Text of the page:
Many of the clients who utilize government services do state dissatisfaction with the website as a reason they are so unhappy with governmental agencies. A review of all internet presence and websites for all government agencies would reveal the deficiencies experienced by the clients. An overhaul and improvement of governmental digital services would cause an increase in overall client satisfaction. The bottom line is that navigation of federal websites should be seamless and easy to use, regardless of the number of departments they have to use. Clients of government agencies should feel like they are interacting one entity rather than segmented departments.

In a 2013 McKinsey Center for Government survey, representatives surveyed 17,000 people in 15 states regarding government services and found “citizens are less satisfied with governmental services than with private-sector ones” (Fox, 2014). These people were allowed to rate their satisfaction with specific activities and services, delivery of service, and categories of services compared to their experiences with similar private-sector interactions. After responses were tabulated, it was apparent that new approaches and procedures needed to be incorporated by governmental agencies. The following four recommendations to improve the customer experience in line with the private sector:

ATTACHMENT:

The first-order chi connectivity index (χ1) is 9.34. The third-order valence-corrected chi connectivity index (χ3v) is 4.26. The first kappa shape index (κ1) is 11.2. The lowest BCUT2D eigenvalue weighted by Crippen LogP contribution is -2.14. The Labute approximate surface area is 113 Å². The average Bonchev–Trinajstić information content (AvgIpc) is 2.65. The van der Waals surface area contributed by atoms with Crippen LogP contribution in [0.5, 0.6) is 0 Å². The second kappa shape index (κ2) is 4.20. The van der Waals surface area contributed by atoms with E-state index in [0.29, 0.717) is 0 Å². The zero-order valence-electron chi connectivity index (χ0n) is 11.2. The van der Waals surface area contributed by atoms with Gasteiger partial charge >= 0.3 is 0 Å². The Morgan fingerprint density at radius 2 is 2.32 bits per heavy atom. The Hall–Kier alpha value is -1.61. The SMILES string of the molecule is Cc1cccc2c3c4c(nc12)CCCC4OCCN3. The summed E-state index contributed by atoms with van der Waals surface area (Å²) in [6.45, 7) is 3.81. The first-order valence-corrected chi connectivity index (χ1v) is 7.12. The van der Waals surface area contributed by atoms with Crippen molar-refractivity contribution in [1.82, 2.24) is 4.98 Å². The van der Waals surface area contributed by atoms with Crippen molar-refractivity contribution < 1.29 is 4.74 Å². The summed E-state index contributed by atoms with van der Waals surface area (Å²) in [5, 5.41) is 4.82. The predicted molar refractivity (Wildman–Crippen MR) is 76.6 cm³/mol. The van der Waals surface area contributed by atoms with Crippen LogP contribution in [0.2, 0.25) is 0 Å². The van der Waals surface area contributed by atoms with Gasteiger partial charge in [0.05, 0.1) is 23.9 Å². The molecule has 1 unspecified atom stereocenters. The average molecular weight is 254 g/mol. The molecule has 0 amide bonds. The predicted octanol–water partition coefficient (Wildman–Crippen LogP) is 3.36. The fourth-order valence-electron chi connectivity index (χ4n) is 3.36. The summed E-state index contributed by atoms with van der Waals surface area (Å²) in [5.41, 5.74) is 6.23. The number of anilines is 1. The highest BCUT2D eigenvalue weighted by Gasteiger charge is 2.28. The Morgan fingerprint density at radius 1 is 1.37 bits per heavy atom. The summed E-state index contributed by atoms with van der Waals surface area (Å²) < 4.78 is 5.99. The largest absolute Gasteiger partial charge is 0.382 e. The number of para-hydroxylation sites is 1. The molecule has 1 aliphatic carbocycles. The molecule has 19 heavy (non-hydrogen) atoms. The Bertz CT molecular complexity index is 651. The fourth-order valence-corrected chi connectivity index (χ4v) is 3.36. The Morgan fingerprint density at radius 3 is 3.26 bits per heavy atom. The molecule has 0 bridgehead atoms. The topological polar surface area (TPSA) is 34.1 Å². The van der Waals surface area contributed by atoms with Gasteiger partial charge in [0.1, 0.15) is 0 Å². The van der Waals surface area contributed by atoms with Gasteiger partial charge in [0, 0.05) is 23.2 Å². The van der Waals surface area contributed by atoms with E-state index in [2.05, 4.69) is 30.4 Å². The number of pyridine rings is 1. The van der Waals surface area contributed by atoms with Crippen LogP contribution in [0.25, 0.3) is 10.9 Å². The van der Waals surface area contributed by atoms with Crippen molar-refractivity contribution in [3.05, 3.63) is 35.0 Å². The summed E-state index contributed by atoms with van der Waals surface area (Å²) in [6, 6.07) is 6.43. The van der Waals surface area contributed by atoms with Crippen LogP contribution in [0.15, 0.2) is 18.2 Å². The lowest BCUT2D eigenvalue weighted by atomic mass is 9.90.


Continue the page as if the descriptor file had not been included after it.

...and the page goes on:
Make services for citizens a priority of governmental leadership.
This will require a new mind-set and focus of the entire organization from the director, the manager, to clerks, and on down the line. Processes and procedures for the particular department will have to be revised accordingly after new goals and aspirations have been set.

Establish top priorities for change and innovation.